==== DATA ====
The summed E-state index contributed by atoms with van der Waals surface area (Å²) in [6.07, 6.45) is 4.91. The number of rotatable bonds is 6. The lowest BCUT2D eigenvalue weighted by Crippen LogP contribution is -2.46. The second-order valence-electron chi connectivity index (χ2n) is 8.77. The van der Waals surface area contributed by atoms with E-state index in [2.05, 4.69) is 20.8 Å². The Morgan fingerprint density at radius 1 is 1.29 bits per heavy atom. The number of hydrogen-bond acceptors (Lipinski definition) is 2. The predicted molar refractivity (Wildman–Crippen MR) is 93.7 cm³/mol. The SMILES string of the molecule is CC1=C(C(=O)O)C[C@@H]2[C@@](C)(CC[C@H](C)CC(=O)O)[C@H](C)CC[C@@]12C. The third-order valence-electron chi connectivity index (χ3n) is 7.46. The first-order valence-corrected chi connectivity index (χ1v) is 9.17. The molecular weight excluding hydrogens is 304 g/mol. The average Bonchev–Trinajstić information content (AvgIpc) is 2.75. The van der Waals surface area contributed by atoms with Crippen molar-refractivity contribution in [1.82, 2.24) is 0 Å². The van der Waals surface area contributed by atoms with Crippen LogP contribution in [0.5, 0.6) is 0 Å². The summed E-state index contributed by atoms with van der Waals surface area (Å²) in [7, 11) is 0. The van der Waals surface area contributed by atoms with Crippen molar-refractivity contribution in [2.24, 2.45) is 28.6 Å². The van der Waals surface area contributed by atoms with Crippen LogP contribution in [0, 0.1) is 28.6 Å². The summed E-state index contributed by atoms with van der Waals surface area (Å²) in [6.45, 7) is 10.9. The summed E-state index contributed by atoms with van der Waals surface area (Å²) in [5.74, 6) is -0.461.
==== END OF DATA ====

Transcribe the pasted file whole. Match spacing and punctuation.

The summed E-state index contributed by atoms with van der Waals surface area (Å²) in [6.07, 6.45) is 4.91. The number of rotatable bonds is 6. The lowest BCUT2D eigenvalue weighted by Crippen LogP contribution is -2.46. The second-order valence-electron chi connectivity index (χ2n) is 8.77. The van der Waals surface area contributed by atoms with E-state index in [2.05, 4.69) is 20.8 Å². The Morgan fingerprint density at radius 1 is 1.29 bits per heavy atom. The number of hydrogen-bond acceptors (Lipinski definition) is 2. The predicted molar refractivity (Wildman–Crippen MR) is 93.7 cm³/mol. The SMILES string of the molecule is CC1=C(C(=O)O)C[C@@H]2[C@@](C)(CC[C@H](C)CC(=O)O)[C@H](C)CC[C@@]12C. The third-order valence-electron chi connectivity index (χ3n) is 7.46. The first-order valence-corrected chi connectivity index (χ1v) is 9.17. The molecular weight excluding hydrogens is 304 g/mol. The average Bonchev–Trinajstić information content (AvgIpc) is 2.75. The van der Waals surface area contributed by atoms with Crippen molar-refractivity contribution in [1.82, 2.24) is 0 Å². The van der Waals surface area contributed by atoms with Crippen LogP contribution in [0.5, 0.6) is 0 Å². The summed E-state index contributed by atoms with van der Waals surface area (Å²) in [7, 11) is 0. The van der Waals surface area contributed by atoms with Crippen molar-refractivity contribution in [2.24, 2.45) is 28.6 Å². The van der Waals surface area contributed by atoms with Crippen LogP contribution in [0, 0.1) is 28.6 Å². The summed E-state index contributed by atoms with van der Waals surface area (Å²) in [6.45, 7) is 10.9. The summed E-state index contributed by atoms with van der Waals surface area (Å²) in [5.74, 6) is -0.461.